Wednesday, April 24, 2019


I'd like to support the XR (Extinction Rebellion) movement, but in a way that pushes back against the anti-democratic forces that are keen to take it over (as in this video: -- plans for dismantling our system of government at the end). So I thought I'd create a plan for participatory democracy. Before I start, here is a response to some obvious objections that will come up:
  • "It is too complex". I don't think a simpler plan will work.
  • "It is too confrontational". I think it is crucial to confront the people with bad or misguided motives and sideline them. We can't save the world without confrontation.
  • "It is too technical". I have to admit that the system is designed to attract the technically knowledgeable. We see XR people making totally unrealistic plans. I think the non-technical can join if working in groups with technical support. There are no secrets.
  • "It can't decide anything". That remains to be seen. But what it can determine from the beginning is a consensus view of the relevant facts, and particularly the costs and benefits of various practical actions.
  • "Without anonymity it puts participants at risk to reactionary forces". Absolutely. Participating in this will not be safer than blocking roads and getting arrested. It simply can't be anonymous and function correctly.


Everything that happens in the AutoParliament is recorded in a replicated log (like a blockchain, but without the massive computing), which can't be changed without the extreme action of going back to an earlier version of the log and replaying some but not all transactions. Access to the log and to updates is available to all, so even if the official servers hosting the log conspire to change it in this way, copies of the log as it was can exist.
Participants have to be associated with public keys to sign their actions. This has to integrated with 2-factor authentication (as in
The Internet is an essential requirement. But indeed it is essential for the XR movement as well. This is a serious single point of failure. There is an urgent need for a decentralized backup Internet. This shouldn't be too hard, as the Internet is explicitly designed for decentralized operation. I won't address this in this document, as it demands its own independent planning.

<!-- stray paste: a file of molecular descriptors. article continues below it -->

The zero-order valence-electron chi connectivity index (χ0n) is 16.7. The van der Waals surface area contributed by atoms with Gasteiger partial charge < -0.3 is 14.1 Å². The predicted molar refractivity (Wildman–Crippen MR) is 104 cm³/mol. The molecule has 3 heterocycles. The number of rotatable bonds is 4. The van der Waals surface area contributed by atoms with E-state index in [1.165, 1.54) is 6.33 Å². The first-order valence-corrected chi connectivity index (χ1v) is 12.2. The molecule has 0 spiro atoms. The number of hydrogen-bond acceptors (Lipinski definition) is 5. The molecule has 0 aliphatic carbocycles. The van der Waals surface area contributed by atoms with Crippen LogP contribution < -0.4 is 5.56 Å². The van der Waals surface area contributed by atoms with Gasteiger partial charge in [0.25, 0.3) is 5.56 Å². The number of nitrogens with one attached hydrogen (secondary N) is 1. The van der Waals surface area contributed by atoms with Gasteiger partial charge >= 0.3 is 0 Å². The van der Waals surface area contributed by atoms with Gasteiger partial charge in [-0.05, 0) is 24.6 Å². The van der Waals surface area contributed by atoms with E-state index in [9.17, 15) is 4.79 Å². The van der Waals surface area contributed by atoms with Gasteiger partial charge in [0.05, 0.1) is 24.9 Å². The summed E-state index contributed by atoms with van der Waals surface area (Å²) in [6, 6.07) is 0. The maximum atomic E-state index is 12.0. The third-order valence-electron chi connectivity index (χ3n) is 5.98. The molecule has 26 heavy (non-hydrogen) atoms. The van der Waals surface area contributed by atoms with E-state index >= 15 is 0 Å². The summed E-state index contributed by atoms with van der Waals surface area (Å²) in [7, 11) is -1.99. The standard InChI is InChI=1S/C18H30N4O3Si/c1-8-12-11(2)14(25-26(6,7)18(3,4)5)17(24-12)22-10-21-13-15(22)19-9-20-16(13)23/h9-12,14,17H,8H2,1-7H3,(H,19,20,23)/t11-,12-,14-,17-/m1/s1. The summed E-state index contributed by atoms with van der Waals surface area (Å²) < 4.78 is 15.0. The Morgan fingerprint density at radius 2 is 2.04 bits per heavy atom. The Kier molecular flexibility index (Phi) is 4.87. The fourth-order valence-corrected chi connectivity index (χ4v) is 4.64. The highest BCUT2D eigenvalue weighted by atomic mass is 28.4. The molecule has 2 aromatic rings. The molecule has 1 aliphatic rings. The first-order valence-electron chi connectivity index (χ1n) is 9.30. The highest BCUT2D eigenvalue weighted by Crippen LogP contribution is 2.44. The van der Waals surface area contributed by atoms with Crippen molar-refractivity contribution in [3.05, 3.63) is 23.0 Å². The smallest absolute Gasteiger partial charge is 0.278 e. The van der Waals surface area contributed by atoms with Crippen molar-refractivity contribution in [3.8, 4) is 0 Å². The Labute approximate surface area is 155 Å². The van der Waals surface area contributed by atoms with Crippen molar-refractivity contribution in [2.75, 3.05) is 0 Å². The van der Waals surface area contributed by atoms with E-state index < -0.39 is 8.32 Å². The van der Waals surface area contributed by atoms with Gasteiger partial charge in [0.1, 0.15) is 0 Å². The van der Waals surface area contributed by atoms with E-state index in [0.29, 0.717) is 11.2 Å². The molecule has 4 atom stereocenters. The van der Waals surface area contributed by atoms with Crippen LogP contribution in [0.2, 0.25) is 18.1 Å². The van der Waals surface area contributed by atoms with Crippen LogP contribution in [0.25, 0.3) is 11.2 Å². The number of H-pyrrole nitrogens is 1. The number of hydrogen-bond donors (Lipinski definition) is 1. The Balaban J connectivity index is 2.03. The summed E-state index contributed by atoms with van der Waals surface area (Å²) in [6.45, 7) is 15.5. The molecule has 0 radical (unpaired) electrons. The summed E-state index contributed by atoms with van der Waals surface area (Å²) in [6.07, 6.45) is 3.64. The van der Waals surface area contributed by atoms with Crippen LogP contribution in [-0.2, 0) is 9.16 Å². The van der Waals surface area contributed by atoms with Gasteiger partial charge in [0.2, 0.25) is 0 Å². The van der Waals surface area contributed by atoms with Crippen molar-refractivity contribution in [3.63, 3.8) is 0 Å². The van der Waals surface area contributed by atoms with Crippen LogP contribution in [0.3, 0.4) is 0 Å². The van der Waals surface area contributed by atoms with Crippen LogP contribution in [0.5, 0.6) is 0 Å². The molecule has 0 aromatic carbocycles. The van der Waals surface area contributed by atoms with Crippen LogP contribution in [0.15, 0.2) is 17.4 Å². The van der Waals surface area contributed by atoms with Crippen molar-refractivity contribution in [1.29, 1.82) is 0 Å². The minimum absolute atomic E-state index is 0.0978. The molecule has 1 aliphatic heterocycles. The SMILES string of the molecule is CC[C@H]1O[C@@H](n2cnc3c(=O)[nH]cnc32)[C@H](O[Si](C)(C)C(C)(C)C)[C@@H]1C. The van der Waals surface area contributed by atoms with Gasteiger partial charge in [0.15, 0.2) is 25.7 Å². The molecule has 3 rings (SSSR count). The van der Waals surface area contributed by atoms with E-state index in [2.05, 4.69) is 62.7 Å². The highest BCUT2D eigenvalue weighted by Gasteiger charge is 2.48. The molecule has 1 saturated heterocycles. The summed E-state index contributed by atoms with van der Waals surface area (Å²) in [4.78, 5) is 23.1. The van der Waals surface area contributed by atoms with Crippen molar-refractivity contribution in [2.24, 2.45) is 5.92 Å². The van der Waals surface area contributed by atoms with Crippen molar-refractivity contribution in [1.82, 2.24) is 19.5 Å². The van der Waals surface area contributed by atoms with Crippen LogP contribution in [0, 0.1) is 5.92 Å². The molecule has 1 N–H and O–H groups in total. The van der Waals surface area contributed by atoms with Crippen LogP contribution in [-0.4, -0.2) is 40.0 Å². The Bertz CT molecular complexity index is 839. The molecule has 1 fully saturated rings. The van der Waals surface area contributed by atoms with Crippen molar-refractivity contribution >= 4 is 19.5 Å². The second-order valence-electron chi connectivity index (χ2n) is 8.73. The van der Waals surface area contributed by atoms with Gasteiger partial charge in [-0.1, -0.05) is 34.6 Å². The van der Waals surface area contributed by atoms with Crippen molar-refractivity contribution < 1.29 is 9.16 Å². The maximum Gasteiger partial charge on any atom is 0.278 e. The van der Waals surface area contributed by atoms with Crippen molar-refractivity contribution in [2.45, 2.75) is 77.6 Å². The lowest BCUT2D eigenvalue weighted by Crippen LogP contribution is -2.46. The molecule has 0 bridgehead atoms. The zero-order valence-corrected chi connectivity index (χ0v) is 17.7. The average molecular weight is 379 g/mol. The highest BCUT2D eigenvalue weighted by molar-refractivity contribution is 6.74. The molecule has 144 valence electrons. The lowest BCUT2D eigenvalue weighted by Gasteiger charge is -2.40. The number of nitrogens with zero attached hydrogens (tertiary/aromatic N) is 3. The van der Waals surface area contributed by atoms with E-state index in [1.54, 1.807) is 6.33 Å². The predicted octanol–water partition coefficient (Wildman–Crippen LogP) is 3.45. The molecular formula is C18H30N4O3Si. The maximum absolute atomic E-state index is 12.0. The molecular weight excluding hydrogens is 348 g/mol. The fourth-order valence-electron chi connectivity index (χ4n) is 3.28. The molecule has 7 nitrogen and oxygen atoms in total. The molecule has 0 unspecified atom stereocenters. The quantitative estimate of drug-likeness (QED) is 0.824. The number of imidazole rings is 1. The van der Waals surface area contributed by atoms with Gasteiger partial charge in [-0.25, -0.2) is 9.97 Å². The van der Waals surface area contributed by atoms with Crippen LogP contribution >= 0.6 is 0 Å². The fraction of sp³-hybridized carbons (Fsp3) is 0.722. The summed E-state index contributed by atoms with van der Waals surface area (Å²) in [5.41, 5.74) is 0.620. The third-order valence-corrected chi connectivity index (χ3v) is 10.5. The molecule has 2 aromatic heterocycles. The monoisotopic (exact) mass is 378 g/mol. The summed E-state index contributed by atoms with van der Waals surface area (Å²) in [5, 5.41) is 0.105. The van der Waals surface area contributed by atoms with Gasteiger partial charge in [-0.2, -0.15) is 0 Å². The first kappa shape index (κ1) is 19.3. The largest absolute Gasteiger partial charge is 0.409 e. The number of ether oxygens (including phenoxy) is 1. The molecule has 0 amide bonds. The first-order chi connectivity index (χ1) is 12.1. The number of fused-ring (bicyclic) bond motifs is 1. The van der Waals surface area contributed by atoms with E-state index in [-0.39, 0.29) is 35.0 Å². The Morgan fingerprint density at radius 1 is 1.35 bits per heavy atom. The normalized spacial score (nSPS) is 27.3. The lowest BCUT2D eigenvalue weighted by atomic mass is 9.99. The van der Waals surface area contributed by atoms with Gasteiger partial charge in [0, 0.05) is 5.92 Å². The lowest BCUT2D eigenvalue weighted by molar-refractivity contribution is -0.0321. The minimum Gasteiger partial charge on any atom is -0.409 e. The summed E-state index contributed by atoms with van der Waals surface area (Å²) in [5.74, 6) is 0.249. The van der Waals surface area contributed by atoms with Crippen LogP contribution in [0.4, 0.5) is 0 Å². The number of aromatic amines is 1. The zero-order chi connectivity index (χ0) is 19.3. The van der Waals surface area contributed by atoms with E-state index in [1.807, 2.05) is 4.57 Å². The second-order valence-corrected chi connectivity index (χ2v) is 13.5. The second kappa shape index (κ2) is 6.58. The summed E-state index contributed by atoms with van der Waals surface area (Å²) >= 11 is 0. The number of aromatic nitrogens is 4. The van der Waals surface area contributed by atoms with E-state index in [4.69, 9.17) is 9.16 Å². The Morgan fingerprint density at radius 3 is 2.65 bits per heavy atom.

Anyone can join. To join one attends a local meeting of other members, and does the following:
  • Make a video recording where you say your name, approximate address (postcode), say that you are a citizen of [specify country] and the world, and promise to use your membership to address the world's environmental problems.
  • Get (buy) a 2-factor authentication device.
  • Create a record containing the video, the unique id (public key) of the 2-factor device, and the person's own public key, and maybe more.
  • Sign this record with that public key (thus proving the ownership of it).
The signed record then gets added to the replicated log, and the member has joined. Ideally automatic recognition software will quickly discover people joining more than once. I doubt if anyone will attempt it.

Basic Operation

The basic operation of the AutoParliament is a combination of wikipedia and git. There are bills and amendments. Members can vote for or against or abstain for any bills, and can change their vote at any time. If you vote for a bill and for an amendment to that bill, it means you support either variant. If you vote for an amendment, but not for the original, it means you only support the amended version.
At any time there are bills with varying levels of support. Also, as we will see, there are various subgroups of members (caucuses), some self-selected and some automatically generated. Some bills will only be of interest to some caucuses, in which case percentages of those in that caucus will be of interest. External organizations can use a specific caucus (such as their members or supporters) for decision making.
Bills are accompanied by discussion areas where evidence of various sorts can be included.


Each member gets 100 endorsement points and 100 anti-endorsement points to allocate to other members. The member can move them around at any time. This turns into a continuous voting system that works like this:
  1. Each person starts with 1 vote, and gets 0.01 of a vote for every endorsement point.
  2. Now eliminate all the people with the lowest score.
  3. Then multiply everyone's endorsements by their current vote.
  4. And go to 2 and repeat.
This gives everyone a score, which is their highest vote before being eliminated.
This is also done within caucuses to give people a ranking within the caucus.
Members specify how important their caucuses are. The bills that they will normally be invited to consider and vote on will be determined by the current leaders in the parliament and in their selected caucuses. The arguments they will most readily have access to will be those endorsed by leaders. Of course all bills and arguments are available by diligent searching.
Anti-endorsements are also ranked so that anti-endorsement is more significant from people with high endorsement. People with high anti-endorsement scores will attract warning signs on their arguments.
Bills can be introduced arguing for specific people or groups to get endorsement or anti-endorsement and why.


Members are automatically added to geographical caucuses. Groups (or individuals) can create caucuses and determine the memberships.
The system can automatically determine groupings that can then get turned into caucuses. For example we can expect that members will be divided between pro- and anti- nuclear. The system will detect such clusters by similarities in voting and in endorsements. Members of such clusters can turn them into caucuses, so that the system will automatically discover leadership in those groups.

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